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On Point: Q&A With Army Lt. Col. Ryan Kenny

Credit: VectorMine/Shutterstock

Credit: VectorMine/Shutterstock

Army Lt. Col. Ryan Kenny commands the 112th Signal Battalion (Special Operations) (Airborne), the world’s only airborne signal battalion. He is an AFCEA member who has contributed articles and columns to SIGNAL Magazine.

What technologies are most useful for your unit?

We install, operate and maintain tactical transport and network systems and services for Army Special Operations Forces (ARSOF). As sensors increasingly saturate future battlefields, we think deeply about data engineering problems involving integrating sensor data from the edge.

Adaptive and forward-thinking, we’re looking at what’s useful for the strategic environment today and tomorrow. So, we’re pivoting toward supporting artificial intelligence (AI) at the tactical edge by delivering hybrid cloud solutions. Software-defined solutions that help deliver algorithms-as-a-service will prove most useful.

Additionally, our deployable kits must operate in a variety of environments. We push for solutions that provide secure transport diversity for both data and voice communications. We also strive to ensure interoperability with joint, coalition and mission partner forces. Finally, we work to deliver the correct scale of computing to the edge.

What capabilities do you wish you had?

We are working on capabilities to address multidomain operations, potential vulnerabilities and ARSOF’s role in integrated deterrence and large-scale combat operations, such as:

1. Contested communication systems with low signatures.
2. Federated zero-trust tactical cloud data solutions.
3. A common operating picture for
    data engineering development operations.
4. Unmanned systems for signal support.
5. Improved tactical power generation and storage technologies.

How is Army modernization going?

The Army is undertaking the most in-depth modernization I’ve seen in my career. Senior leaders have delivered clear priorities and granted freedom of maneuver to innovate using disciplined initiative to achieve results. Junior leaders drive this and experiment with what works for the security challenges of modern competition, crisis and conflict. Additionally, exercises like Project Convergence help to build collaborative relationships and to rapidly disseminate lessons learned.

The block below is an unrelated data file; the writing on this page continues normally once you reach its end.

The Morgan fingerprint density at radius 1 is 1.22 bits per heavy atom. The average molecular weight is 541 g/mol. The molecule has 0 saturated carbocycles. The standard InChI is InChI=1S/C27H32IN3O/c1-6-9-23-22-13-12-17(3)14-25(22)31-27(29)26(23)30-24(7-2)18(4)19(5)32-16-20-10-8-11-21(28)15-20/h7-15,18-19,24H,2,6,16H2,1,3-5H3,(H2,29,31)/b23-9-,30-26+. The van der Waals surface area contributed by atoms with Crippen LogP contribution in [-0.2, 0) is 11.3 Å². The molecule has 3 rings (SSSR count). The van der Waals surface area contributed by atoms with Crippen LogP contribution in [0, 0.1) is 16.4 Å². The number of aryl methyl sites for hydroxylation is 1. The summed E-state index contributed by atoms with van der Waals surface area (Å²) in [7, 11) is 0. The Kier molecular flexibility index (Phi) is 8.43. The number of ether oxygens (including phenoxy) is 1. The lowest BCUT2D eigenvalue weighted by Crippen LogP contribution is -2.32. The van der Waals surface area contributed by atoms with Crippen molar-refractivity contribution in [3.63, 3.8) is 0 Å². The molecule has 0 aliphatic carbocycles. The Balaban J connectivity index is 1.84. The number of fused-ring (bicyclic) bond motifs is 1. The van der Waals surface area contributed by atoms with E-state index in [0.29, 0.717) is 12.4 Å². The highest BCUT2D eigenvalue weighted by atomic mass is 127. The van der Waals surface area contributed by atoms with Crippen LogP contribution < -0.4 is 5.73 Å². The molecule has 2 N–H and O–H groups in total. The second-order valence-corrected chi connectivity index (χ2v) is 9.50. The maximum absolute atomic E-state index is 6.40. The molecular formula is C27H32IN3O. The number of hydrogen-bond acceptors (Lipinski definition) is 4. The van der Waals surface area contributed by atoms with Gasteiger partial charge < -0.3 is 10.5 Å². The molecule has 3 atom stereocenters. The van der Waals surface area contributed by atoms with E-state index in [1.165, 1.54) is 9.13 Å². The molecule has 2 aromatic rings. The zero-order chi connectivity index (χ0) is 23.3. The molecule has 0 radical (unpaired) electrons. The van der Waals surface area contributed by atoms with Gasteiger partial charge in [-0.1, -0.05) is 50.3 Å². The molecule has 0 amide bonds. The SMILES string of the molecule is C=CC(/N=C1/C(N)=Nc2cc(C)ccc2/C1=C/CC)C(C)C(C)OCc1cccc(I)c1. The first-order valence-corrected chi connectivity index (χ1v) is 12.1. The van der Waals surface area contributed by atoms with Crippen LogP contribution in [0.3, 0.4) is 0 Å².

What is the most disruptive trend for future warfighters?

Battlefield sensor proliferation will continue to redefine combat. Data for targeting, analysis and messaging saturates combat environments with information potential. Gaining, maintaining and sustaining an advantage over this information will play a central role in warfare.

Sensor data enables manned and unmanned systems to collect, confirm, plan, execute and assess effects; enables analysis of combat power, tactical tells and tendencies; and allows strategic commands to assess their progress toward sequential and cumulative effects.

Finally, military means are employed to achieve political ends. Public perception of the fighting force matters. Evidence of a military’s effectiveness can alter a population’s support. Smartphone videos taken from the frontlines enable the world to witness in real time acts of dishonor and atrocities, resulting in rapid diplomatic responses. Likewise, recorded acts of heroism and selfless sacrifice inspire popular support.

You recently wrote your dissertation on social media bots. Describe your central findings.

Social bots have infiltrated many social media platforms, spreading misinformation and disinformation at an alarming rate. The harm caused depends on users’ ability to avoid them. I completed three research studies comparing human detection of Twitter bots with that of machine learning.

Across these studies, people were generally insensitive to bots, hesitated to respond with “bot,” and were prone to “myside bias” being less critical when the bot personas shared their political views. Social media experience did not improve detection, and in one study, appeared to have decreased bot sensitivity.

Demonstrating the probability a persona was a bot improved sensitivity. User performance also improved when I taught the objectives of social bot creators’ to amplify narratives and pointed to those clues on user profiles.

And when participants labeled a persona a social bot, the willingness to share its content dropped dramatically. Therefore, improving detection should reduce sharing of social bot content.

AI will transform society and warfare in the coming years. Given the stakes, leaders need to urgently study the potentialities of a world with increasingly capable AI and then build a path to preserve our national security objectives.